Fair for Its Day: While the depiction of minorities is hardly perfect, Native Americans are treated with far more respect than usual works of the time period allowed for, and Asian characters were generally treated as respectable, law-abiding citizens... when Yellow Peril wasn't in play.
The Scrappy: Finding a modern listener who enjoys Poco is difficult. A squeaky-voiced character who always speaks in rhyme and claims that speaking normally causes him pain, there are several points where he can't tell the heroes important things because he can't think of rhymes. Couple this with his naivete and you've got quite an irritating mix.
YMMV for the television show:
Alternative Character Interpretation: In one episode a gangster and his moll discover that Clark Kent is Superman. Superman's solution? He leaves them stranded on a snowy mountain until he can figure out what to do with them... and then they fall to their deaths while arguing. Did Superman do that on purpose, hoping they would kill each other while fighting, thus preserving his secret?
Complete Monster: Lou Cranek, from season 1's "The Mind Machine", is a major crime boss being investigated by a Senate subcommittee for his illegal activities. Cranek kidnaps a scientist named Edward Stanton and steals a device Stanton invented that would use hypnosis to help mental patients. Cranek, who wants Stanton to use the machine as a Mind-Control Device, forces Stanton by knife point to force his former accountant to change his testimony in front of the committee. The accountant then goes insane, hijacks a bus with school children on it and nearly drives it over a cliff. Superman saves the children, but the accountant dies, the machine having destroyed his mind. Cranek uses the machine to silence and kill 2 other witnesses. When confronted with these deaths by Stanton, Cranek states he does not care and will use the machine himself when Stanton refuses to. Cranek plans to kill Stanton after he no longer needs him and plans to use the machine to silence the final witness against him, Lois Lane.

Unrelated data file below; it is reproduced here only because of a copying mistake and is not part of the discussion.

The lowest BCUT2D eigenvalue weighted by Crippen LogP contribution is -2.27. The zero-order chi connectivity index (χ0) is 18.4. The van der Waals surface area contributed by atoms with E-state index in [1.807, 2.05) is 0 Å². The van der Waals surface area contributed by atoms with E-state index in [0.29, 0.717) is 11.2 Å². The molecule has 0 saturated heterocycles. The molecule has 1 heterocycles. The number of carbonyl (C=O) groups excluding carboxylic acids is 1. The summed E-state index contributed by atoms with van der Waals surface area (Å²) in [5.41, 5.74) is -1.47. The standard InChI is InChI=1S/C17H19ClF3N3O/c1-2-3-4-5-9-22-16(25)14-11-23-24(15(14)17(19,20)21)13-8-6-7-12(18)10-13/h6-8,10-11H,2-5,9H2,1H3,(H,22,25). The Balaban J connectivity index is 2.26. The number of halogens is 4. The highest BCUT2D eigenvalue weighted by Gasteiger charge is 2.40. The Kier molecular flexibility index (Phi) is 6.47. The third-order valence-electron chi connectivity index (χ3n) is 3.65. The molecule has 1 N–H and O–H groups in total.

"Funny Aneurysm" Moment: Superman actor George Reeves died less than two months after the series' last episode aired. At the time, almost all his career options involved playing Superman, a role he had come to tire of (he reportedly never liked the job to begin with, seeing as it was the 1950s and neither TV nor comic book superheroes were seen as the potential money makers and career franchise builders they are now). Thus, the exchange between Jimmy and Superman in the show was chillingly prophetic:
Jimmy: Golly, Mr. Kent, you'll never know what it's like to be like Superman.
Superman: No, Jimmy, I guess I never will.
Plot Hole: In the first/pilot episode, the rocket carrying the infant Kal-El explodes and burns after the Kents get him out. While the rocket seems to indicate he is from another world, there is no way and certainly no leftover tech to confirm this, let alone the name of the planet the baby came from. This Superman may never have heard his parents' names, or his own birth name, yet somehow, later on, he seems to know at least about Krypton.
Two villains get caught by Superman. One tries to shoot him, to no effect. Superman demands to know, "What have you done with Jim Olsen?" You'd Expect: The two cooperate, hoping that this scary invulnerable guy recommends this as grounds for leniency during sentencing. Instead: One tells the other to "give [Jim] the current".
Two crooks who have captured Perry and Lois (and who have previously said that they are going to kill all four members of the Planet staff) ask Perry how he'd describe the route if he were telling Jimmy how to get to that house. You'd Expect: Perry realizes that the only reason they'd ask this is to record his voice for a trick phone call to Jimmy. Instead: He describes the route. Jimmy is almost killed when his acid-eaten brakes give out.